By Patricia Bowden
I discovered I was pregnant on a beautiful day in the spring. I was elated to find that after a lifetime of traveling the world and finally settling down with a lovely Italian man, my final dream was only nine months away. The only downside was that I was living in Italy, far away from my friends and family.
Being pregnant made me increasingly homesick. Being pregnant during the information age exacerbated that homesickness to new heights. I watched as many of my childhood friends, who were also pregnant, uploaded pictures of their baby showers. I felt completely isolated and forgot why moving to Italy was such a great idea.
I don’t remember when the idea hit me, but one day I suddenly found myself Googling “virtual baby showers.” It turns out that virtual baby showers are actually a thing. I quickly found a virtual baby shower hosting site that was perfect for my needs. I told my sister-in-law about it since she had mentioned on numerous occasions that she would have hosted a baby shower for me if I were in the States. She loved the idea. So I was going to have a baby shower after all.
After a couple of weeks passed without hearing from my sister-in-law, I began to lose hope. She had just moved to a new city and begun work at a new office. I began to feel that my baby shower was not a priority at the moment. Then I began to feel guilty. Maybe I put too much on her plate. I thought “She’s dealing with so much right now.” Maybe I’m selfish by asking her to host a virtual baby shower on top of everything else.
These thoughts continued to swirl around in my head until I’d convinced myself that I was a horrible person and needed to rectify this by hosting the baby shower myself; and why not? I worked as a freelance translator, which left me free to set my own schedule. I had already earned the target I’d set for myself to cover my pregnancy leave. Why not just cut back on the translation work and do everything myself? My mom offered to help when I told her my new plan. I was so happy that we’d be working on this together. However, that didn’t happen.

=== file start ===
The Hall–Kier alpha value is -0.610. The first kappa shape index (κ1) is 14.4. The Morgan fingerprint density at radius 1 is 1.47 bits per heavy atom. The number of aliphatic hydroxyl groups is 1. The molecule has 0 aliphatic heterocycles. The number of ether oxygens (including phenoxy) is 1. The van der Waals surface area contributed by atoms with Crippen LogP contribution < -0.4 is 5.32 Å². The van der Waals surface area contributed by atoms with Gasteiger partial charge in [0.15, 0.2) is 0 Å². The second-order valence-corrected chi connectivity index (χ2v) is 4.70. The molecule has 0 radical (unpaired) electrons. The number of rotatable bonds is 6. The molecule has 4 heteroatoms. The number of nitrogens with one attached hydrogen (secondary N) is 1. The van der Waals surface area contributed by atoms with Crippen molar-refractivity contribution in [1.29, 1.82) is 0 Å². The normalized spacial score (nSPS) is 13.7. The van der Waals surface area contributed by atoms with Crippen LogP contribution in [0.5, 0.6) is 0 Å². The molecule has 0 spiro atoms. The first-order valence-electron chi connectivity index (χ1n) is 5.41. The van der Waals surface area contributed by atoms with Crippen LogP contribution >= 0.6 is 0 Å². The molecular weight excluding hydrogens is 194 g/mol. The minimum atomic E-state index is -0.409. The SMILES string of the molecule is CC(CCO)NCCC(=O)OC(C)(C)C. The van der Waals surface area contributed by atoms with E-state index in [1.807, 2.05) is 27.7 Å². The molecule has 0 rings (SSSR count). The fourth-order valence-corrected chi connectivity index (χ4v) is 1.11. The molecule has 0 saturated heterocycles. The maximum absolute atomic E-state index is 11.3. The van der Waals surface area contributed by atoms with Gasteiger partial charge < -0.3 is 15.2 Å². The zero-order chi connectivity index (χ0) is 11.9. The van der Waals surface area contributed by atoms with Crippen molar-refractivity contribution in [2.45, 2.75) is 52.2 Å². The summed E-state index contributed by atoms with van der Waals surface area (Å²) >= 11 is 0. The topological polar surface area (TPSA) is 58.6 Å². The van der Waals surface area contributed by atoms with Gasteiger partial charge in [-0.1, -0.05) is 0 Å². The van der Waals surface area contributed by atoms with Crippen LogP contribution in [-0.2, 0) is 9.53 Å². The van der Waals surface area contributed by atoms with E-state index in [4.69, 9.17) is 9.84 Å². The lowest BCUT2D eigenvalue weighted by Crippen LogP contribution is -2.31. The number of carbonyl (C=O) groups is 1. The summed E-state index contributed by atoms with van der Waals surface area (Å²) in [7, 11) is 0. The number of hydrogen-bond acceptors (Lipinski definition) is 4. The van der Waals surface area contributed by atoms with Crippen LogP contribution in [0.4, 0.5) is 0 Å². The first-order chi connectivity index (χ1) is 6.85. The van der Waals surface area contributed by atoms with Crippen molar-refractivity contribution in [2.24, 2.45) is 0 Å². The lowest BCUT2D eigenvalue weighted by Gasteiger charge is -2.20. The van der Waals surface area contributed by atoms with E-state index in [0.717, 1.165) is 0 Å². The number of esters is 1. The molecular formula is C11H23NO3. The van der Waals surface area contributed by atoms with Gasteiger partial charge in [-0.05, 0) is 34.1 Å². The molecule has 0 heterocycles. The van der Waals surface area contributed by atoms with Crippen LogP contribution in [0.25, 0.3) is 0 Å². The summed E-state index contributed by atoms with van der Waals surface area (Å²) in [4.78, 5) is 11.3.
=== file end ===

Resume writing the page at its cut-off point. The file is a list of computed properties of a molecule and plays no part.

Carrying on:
My mother was also very busy, so I ended up putting together the entire website myself, including the email invitations. People have their own lives. You can’t expect the world to stop just because you want a baby shower, I told myself one day in an attempt to hold back tears. Crying was something that became more frequent the further I progressed into my pregnancy.
Once I was satisfied with the content, I sent out email invitations to all my friends. The plan was to have the website up for a month. During that month, everyone could go on the site and play games, sign the guest book, view pictures, and order from the web registry that I’d created. At the end of the month, we’d all get on Skype or some other video chatting service to talk and open gifts. That plan turned to dust pretty quickly.
First, everyone complained about the date that I’d chosen for the video chat. I compensated by adding more times and days. Then people complained that the site where I had my registry was all in Italian. I compensated by creating a step-by-step PDF on how to make a purchase from the site, complete with translations of all of the buttons. Then people began to tell me that they couldn’t come to the virtual baby shower because they couldn’t attend the video chat. I was confused as to why not participating in the video chat prevented them from visiting the website, which they could do at any time.
Then people began to tell me that they couldn’t buy me a gift because they couldn’t figure out the website. It was clear that they hadn’t even opened the PDF. The very PDF that I’d spent days working on to make sure every possible outcome was covered. I began to think that having a web baby shower was a mistake. Clearly, I had no friends, and all this shower did was reinforce that.
I was finally brought to tears when I saw the pictures from a friend’s baby shower on Facebook. The baby shower was so extravagant that it rivaled a wedding reception. I was happy that she was so loved that someone would put this together for her and that so many people would show up to celebrate the new life she was bringing into the world. At the same time, I was devastated that I not only lacked anyone that would bother hosting a web baby shower for me but also didn’t even have anyone that would bother to read a simple PDF. At that point, I realized that it didn’t matter where I had my baby—I was alone no matter where I gave birth.
After this realization, something amazing happened! I began to get email notices about activity on my web page! All the people I was in constant contact with before and during the pregnancy had begun to visit the site. Then they began to RSVP for some of the video chats I’d scheduled and to buy gifts from the registry. My heart swelled with love for these people. The web baby shower ended up being very small, but it was the best baby shower in the world. My favorite part was the Skype chats (which quickly turned into the Google Hangouts chats). I got to see faces that I hadn’t seen in years. I nearly cried from overwhelming joy.
Having a virtual baby shower helped me feel a little closer to home. One month later, I gave birth to a healthy, full-term baby boy with my mom and husband by my side and the virtual support from my friend in my heart.
Patricia Bowden is a world traveler and a translator of academic medical articles for publication from Japanese into English. She now lives in Genoa, Italy with her husband and newborn son. For more information please visit her website here.
Baby showers are only one pregnancy tradition that isn’t so easy to maintain while living abroad.